The Edenville and Sanford dams in mid-Michigan failed, resulting in flooding that began late Tuesday night. Michigan State students currently residing in Midland faced displacement and potential damage to their homes.
As Midland residents were displaced, shelters opened up in local high schools.
MSU neuroscience junior Maddie Allen volunteered at Midland High School, which transitioned into a shelter to help people in evacuation zones.
Due to the seriousness of COVID-19, extra precautions were taken to protect people staying in the shelter. Masks, gloves and hand sanitizers were provided.
Many people who had to go to the shelter were older and at a greater risk if they were to contract the novel coronavirus, so steps were taken to prevent that.
"A lot of the people who stayed in the shelter were elderly," Allen said. "They were playing cards together and sanitizing their cards."
Despite the stressful situation, people are remaining positive, Allen said.
"Honestly, a lot of the emotion I saw was just gratefulness," Allen said. "Everyone was just so grateful that people were coming together. Obviously, there was some sadness and feeling of loss, but a lot of people were ... expressing their gratitude, and it just amazed me — going through something so unbelievably traumatic and stressful like that and then to still be thankful, it was just very uplifting."
Media and information senior Megan Arlt and her family volunteered Thursday night. When the flooding began, she was still in East Lansing, but she returned home Wednesday to help out.
"I've really seen the community come together and keep everyone updated on volunteering opportunities ... and different organizations you can donate to," she said.
Arlt's family home was not damaged in the flooding, but because she lives by a dead end in the road, she had to kayak over a bridge that flooded to get back to her house.
"One of the bridges to get to my house was flooded — and it usually floods every year — but obviously this year, it's a lot worse," she said.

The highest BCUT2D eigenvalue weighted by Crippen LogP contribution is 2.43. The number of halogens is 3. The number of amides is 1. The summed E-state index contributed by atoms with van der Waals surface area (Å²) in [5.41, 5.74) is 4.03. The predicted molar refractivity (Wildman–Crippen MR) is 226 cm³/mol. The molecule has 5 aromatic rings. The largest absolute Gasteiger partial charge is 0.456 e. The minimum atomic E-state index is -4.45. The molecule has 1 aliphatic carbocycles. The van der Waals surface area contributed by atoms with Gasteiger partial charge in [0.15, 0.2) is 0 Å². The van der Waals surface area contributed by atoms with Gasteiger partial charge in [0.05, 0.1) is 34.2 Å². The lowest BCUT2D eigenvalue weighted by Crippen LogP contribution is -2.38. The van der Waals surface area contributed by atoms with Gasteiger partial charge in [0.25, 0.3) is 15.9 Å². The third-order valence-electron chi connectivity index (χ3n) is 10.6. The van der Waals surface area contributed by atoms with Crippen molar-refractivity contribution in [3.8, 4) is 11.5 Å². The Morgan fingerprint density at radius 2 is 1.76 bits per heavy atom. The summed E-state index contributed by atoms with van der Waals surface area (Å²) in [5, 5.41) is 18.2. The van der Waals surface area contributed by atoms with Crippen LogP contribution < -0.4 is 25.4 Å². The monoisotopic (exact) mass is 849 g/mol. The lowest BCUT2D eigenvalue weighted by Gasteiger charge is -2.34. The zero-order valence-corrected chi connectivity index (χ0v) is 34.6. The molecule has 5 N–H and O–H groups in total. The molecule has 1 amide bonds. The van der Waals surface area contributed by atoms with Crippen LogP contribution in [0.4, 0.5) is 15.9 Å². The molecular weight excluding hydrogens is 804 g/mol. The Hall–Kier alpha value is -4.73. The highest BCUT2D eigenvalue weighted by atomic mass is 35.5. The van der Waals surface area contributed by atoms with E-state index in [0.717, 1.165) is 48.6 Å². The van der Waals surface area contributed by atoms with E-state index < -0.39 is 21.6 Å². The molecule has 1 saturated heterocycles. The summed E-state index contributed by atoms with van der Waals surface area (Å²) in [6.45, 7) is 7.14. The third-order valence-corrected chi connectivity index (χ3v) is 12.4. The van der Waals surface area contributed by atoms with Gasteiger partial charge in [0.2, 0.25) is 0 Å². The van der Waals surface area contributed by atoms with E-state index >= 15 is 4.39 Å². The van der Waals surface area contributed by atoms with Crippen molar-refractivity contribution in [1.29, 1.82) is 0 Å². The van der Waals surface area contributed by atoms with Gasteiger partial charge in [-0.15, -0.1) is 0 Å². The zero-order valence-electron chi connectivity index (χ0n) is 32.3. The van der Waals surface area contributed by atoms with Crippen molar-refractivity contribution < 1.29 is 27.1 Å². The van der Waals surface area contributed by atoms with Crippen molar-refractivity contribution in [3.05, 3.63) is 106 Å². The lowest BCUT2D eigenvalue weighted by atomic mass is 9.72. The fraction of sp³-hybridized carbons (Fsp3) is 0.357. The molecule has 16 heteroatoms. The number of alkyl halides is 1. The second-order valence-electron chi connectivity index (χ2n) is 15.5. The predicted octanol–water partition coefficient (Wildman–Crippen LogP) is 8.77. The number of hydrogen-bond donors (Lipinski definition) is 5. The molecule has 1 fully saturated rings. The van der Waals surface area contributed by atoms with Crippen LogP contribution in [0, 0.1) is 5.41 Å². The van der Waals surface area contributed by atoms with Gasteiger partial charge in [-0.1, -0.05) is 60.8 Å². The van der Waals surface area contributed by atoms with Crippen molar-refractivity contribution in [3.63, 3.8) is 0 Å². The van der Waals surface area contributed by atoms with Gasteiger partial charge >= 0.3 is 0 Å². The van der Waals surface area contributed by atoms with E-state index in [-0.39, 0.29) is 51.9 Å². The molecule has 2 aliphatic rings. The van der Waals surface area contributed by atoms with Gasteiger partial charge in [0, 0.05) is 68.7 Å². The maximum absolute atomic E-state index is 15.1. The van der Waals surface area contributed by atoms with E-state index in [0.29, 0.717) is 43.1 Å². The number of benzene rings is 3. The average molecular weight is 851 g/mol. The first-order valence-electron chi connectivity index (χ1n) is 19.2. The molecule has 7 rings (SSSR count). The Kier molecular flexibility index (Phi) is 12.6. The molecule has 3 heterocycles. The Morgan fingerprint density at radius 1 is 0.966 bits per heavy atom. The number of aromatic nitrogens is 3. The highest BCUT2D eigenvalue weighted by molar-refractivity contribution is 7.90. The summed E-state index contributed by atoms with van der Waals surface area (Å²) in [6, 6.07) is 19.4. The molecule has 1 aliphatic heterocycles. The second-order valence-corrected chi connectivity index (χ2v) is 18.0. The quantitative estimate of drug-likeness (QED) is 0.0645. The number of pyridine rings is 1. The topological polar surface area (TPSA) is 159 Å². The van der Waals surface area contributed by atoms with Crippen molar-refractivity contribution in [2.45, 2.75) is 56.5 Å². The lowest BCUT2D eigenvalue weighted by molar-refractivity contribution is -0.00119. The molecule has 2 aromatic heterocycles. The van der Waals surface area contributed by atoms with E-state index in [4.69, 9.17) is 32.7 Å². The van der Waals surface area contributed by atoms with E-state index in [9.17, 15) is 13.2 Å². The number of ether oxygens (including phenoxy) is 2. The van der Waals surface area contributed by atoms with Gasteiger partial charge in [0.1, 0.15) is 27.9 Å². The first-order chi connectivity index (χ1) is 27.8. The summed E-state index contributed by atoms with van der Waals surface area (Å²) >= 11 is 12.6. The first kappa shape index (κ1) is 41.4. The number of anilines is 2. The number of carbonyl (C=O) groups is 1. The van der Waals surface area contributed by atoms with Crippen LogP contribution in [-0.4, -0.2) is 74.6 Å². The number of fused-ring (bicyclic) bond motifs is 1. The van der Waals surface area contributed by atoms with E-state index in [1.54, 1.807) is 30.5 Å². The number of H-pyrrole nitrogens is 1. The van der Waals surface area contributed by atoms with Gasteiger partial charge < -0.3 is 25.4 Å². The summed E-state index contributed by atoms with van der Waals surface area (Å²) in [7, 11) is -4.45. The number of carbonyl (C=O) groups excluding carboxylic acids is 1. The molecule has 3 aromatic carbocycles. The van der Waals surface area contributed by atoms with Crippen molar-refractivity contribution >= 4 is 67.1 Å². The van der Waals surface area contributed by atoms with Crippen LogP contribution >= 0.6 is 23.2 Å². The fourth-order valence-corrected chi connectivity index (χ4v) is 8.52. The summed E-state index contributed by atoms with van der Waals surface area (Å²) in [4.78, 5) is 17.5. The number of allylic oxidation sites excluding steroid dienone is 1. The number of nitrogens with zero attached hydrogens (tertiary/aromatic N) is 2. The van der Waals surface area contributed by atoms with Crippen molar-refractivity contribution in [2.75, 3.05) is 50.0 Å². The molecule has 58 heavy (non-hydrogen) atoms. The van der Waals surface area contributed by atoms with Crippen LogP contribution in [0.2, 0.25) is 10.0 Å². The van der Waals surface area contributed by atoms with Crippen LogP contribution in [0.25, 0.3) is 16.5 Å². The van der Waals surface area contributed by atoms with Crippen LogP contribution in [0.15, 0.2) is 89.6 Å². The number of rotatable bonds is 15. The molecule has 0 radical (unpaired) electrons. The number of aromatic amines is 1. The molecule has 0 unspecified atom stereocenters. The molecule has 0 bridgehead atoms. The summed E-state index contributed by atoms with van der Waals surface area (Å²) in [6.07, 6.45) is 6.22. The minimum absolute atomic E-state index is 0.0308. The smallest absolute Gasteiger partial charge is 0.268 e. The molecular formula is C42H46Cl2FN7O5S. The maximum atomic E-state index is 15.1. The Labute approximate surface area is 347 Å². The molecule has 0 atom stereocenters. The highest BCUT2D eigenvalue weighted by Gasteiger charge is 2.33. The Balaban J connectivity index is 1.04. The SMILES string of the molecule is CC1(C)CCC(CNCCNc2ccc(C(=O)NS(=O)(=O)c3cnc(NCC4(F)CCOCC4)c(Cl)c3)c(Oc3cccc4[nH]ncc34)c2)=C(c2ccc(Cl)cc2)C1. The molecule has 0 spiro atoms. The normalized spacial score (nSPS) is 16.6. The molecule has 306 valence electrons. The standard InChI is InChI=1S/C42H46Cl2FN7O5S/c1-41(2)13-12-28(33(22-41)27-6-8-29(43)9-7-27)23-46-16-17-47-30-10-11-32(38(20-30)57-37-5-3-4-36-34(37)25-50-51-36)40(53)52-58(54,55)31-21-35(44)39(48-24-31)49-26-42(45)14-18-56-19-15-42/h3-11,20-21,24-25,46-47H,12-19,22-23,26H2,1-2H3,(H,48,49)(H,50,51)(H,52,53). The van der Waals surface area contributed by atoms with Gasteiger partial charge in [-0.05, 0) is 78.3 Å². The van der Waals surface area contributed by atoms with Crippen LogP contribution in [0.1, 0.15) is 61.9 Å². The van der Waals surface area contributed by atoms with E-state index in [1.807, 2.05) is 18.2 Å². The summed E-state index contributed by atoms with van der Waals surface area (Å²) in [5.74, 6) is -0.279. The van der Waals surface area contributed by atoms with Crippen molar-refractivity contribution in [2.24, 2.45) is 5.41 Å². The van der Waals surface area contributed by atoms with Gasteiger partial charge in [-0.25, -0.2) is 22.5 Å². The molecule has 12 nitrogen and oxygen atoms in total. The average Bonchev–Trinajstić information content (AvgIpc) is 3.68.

Although Arlt's family home didn't see flooding, their other rental home did. Arlt said her family home would have been at a greater risk if the Sanford Dam broke.
"It's really unfortunate and sad to see Midland like this, and Sanford, and any other towns affected by it," she said. "I have friends in Freeland that are also affected by the floods."
Even some facing loss are choosing to search for the brighter sides of things.
Packaging senior Morgan Arndt's mother runs an insurance agency, which was at risk of facing damages in the flood, so after receiving an alert early Tuesday morning, Arndt and her family headed to her mother's office in Midland. By the time they left, they had just minutes before the store was expected to begin flooding.
"My mom's business got evacuated, so we had to rush there last night and we had to completely take everything out, we had to put all the electronics as high up as possible, flip the chairs up, take anything valuable out and then they basically said it was going to start flooding within the next 20 minutes," she said.
Currently living in Freeland, Arndt's home is safe, for now. The Sanford Dam has only failed as of now — it is still standing and impeding the flow of water. But if it breaks, she's in an at-risk area right near the Tittabawassee River.
"We don't have as much stress as I would say some other people do, just because right now our house is not in immediate danger," she said. "But our household is very on edge and nervous and I guess more or less scared because we don't know what's going to happen."
The family's plan is to evacuate to Ardnt's grandparents' home in the case they can't stay, but there are greater complications that come with that due to COVID-19. Ardnt's home of four would stay with them, and they have bags packed just in case.
Ardnt said the scariest part of it all is the financial strain her family would face, already having hours cut back because of COVID-19.
"Everyone's taken on decline in income because of COVID," she said. "With this happening, this is going to be even more of a financial strain because if we have to do anything to my mom's office — if it is in fact flooded — we're going to have to obviously fix that."
Despite this, the family is trying to remain positive and focus on the fact that their home is not in a compromised position yet.
The flooding is extensive, but chemical engineering sophomore Matthew Gach said Midland was pretty well prepared.
"As compared to your average town, we're relatively prepared for this," he said. He referenced the flood that occurred in 2017, noting that the historic floods might be more common than they are expected to be.
Gach has family friends staying with him after they faced evacuation, but his house is in an elevated area of Midland, keeping it safe. The two people staying with him are 84 and 90 years old, and his family felt it was safer for them, rather than going to one of the shelters since they are a part of a more at-risk population.
"COVID-19 is still inarguably one of the biggest concerns for everyone here in Midland," he said. "A lot of people were opting to stay in their cars and sleep in their cars instead of going into the shelter areas."
The community is working together to remain calm and orderly.
"The overall response I would say is more stoic, take it as it comes," Gach said.